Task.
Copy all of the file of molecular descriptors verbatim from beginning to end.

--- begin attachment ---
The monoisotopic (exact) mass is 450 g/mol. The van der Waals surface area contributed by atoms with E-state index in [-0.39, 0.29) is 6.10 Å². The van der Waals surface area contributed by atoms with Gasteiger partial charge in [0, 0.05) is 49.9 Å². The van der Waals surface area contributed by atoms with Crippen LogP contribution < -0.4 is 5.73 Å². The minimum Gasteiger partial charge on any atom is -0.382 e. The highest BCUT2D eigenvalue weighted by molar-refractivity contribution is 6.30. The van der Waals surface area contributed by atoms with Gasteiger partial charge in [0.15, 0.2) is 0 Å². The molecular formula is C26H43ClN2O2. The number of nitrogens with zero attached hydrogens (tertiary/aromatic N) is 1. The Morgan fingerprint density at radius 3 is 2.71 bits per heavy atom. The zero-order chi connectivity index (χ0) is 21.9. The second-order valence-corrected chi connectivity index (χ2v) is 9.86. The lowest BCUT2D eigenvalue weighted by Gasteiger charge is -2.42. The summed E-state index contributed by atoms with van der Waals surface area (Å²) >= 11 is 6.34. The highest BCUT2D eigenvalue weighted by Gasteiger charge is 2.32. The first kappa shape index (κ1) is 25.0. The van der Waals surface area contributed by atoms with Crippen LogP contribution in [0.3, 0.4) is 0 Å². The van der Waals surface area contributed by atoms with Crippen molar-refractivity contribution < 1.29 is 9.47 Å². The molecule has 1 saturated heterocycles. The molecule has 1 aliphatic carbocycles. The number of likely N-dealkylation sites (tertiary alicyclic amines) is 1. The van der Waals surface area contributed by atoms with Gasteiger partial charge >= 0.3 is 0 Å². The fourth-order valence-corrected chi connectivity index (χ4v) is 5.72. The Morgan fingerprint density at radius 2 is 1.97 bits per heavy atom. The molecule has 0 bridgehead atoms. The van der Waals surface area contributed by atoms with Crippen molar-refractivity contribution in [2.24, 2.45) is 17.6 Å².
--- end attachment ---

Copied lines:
The monoisotopic (exact) mass is 450 g/mol. The van der Waals surface area contributed by atoms with E-state index in [-0.39, 0.29) is 6.10 Å². The van der Waals surface area contributed by atoms with Gasteiger partial charge in [0, 0.05) is 49.9 Å². The van der Waals surface area contributed by atoms with Crippen LogP contribution < -0.4 is 5.73 Å². The minimum Gasteiger partial charge on any atom is -0.382 e. The highest BCUT2D eigenvalue weighted by molar-refractivity contribution is 6.30. The van der Waals surface area contributed by atoms with Gasteiger partial charge in [0.15, 0.2) is 0 Å². The molecular formula is C26H43ClN2O2. The number of nitrogens with zero attached hydrogens (tertiary/aromatic N) is 1. The Morgan fingerprint density at radius 3 is 2.71 bits per heavy atom. The zero-order chi connectivity index (χ0) is 21.9. The second-order valence-corrected chi connectivity index (χ2v) is 9.86. The lowest BCUT2D eigenvalue weighted by Gasteiger charge is -2.42. The summed E-state index contributed by atoms with van der Waals surface area (Å²) >= 11 is 6.34. The highest BCUT2D eigenvalue weighted by Gasteiger charge is 2.32. The first kappa shape index (κ1) is 25.0. The van der Waals surface area contributed by atoms with Crippen LogP contribution in [0.3, 0.4) is 0 Å². The van der Waals surface area contributed by atoms with Crippen molar-refractivity contribution < 1.29 is 9.47 Å². The molecule has 1 saturated heterocycles. The molecule has 1 aliphatic carbocycles. The number of likely N-dealkylation sites (tertiary alicyclic amines) is 1. The van der Waals surface area contributed by atoms with Gasteiger partial charge >= 0.3 is 0 Å². The fourth-order valence-corrected chi connectivity index (χ4v) is 5.72. The Morgan fingerprint density at radius 2 is 1.97 bits per heavy atom. The molecule has 0 bridgehead atoms. The van der Waals surface area contributed by atoms with Crippen molar-refractivity contribution in [2.24, 2.45) is 17.6 Å².